Vance and Nettie Palmer were two of Australia's best-known literary figures from the 1920s to the 1950s. Edward Vivian "Vance" Palmer (28 August 1885 – 15 July 1959) was a novelist, dramatist, essayist and critic. Janet Gertrude "Nettie" Palmer (née Higgins) (18 August 1885 – 19 October 1964) was a poet, essayist and Australia's leading literary critic. Between them they did more to promote Australian literature, particularly (in Nettie's case) literature by women, than anyone else of their generation.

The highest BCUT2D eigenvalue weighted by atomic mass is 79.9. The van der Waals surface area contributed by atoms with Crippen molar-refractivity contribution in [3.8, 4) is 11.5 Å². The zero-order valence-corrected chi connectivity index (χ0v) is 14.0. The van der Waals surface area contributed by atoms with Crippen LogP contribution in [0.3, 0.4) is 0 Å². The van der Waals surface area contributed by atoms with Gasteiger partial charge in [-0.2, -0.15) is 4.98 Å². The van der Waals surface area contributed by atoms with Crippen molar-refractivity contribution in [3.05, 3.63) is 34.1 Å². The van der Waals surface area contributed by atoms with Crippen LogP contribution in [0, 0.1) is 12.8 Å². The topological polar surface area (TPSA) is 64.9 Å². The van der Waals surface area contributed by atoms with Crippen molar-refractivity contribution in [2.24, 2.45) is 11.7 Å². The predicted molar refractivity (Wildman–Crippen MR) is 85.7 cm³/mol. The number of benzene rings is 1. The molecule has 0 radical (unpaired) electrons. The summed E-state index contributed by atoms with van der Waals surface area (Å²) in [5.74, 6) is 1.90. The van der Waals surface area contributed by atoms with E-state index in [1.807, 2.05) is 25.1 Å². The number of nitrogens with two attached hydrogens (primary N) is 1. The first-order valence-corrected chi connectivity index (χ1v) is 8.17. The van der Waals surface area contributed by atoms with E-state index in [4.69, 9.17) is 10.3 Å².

... Both Vance and Nettie had begun to publish poetry, short stories, criticism and journalism before the war, but in the 1920s, living in the fishing village of Caloundra, Queensland, to save money ... Vance published his first novel in 1920, and a well-received play, The Black Horse, in 1924 ... In 1924 Nettie published Modern Australian Fiction, at that time the most important critical study of Australian literature ...
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“It is the business of thought to define things, to find the boundaries; thought, indeed, is a ceaseless process of definition. It is the business of Art to give things shape. Anyone who takes no delight in the firm outline of an object, or in its essential character, has no artistic sense.... He cannot even be nourished by Art. Like Ephraim, he feeds upon the East wind, which has no boundaries.”
—Vance Palmer (18851959)